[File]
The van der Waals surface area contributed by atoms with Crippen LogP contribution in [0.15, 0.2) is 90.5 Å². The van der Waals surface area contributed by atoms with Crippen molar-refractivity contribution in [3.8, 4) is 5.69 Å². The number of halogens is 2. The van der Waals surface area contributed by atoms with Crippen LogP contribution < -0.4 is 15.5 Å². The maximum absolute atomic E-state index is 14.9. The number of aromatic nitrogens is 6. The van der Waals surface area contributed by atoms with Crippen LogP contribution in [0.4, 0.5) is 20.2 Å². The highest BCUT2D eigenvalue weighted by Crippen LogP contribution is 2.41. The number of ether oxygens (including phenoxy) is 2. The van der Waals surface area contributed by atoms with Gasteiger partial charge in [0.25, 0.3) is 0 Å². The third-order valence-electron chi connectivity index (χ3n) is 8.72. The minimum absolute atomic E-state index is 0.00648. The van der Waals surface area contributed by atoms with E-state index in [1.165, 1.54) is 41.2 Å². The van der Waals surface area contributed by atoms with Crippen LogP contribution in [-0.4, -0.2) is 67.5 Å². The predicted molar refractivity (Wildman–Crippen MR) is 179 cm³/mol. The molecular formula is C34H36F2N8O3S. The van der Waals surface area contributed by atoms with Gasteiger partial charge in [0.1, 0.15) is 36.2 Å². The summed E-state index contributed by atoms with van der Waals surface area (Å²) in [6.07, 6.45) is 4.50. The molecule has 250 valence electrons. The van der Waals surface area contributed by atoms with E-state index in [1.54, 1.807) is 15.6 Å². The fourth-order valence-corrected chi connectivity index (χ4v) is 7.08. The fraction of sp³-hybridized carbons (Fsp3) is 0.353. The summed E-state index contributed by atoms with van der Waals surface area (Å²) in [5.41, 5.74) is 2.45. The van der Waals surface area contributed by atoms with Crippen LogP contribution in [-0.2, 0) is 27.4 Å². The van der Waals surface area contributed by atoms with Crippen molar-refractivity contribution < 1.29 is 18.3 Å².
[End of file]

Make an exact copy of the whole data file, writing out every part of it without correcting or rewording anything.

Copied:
The van der Waals surface area contributed by atoms with Crippen LogP contribution in [0.15, 0.2) is 90.5 Å². The van der Waals surface area contributed by atoms with Crippen molar-refractivity contribution in [3.8, 4) is 5.69 Å². The number of halogens is 2. The van der Waals surface area contributed by atoms with Crippen LogP contribution < -0.4 is 15.5 Å². The maximum absolute atomic E-state index is 14.9. The number of aromatic nitrogens is 6. The van der Waals surface area contributed by atoms with Crippen LogP contribution in [0.4, 0.5) is 20.2 Å². The highest BCUT2D eigenvalue weighted by Crippen LogP contribution is 2.41. The number of ether oxygens (including phenoxy) is 2. The van der Waals surface area contributed by atoms with Gasteiger partial charge in [0.25, 0.3) is 0 Å². The third-order valence-electron chi connectivity index (χ3n) is 8.72. The minimum absolute atomic E-state index is 0.00648. The van der Waals surface area contributed by atoms with E-state index in [1.165, 1.54) is 41.2 Å². The van der Waals surface area contributed by atoms with Crippen LogP contribution in [-0.4, -0.2) is 67.5 Å². The predicted molar refractivity (Wildman–Crippen MR) is 179 cm³/mol. The molecular formula is C34H36F2N8O3S. The van der Waals surface area contributed by atoms with Gasteiger partial charge in [0.1, 0.15) is 36.2 Å². The summed E-state index contributed by atoms with van der Waals surface area (Å²) in [6.07, 6.45) is 4.50. The molecule has 250 valence electrons. The van der Waals surface area contributed by atoms with E-state index in [1.54, 1.807) is 15.6 Å². The fourth-order valence-corrected chi connectivity index (χ4v) is 7.08. The fraction of sp³-hybridized carbons (Fsp3) is 0.353. The summed E-state index contributed by atoms with van der Waals surface area (Å²) in [5.41, 5.74) is 2.45. The van der Waals surface area contributed by atoms with Crippen LogP contribution in [-0.2, 0) is 27.4 Å². The van der Waals surface area contributed by atoms with Crippen molar-refractivity contribution < 1.29 is 18.3 Å².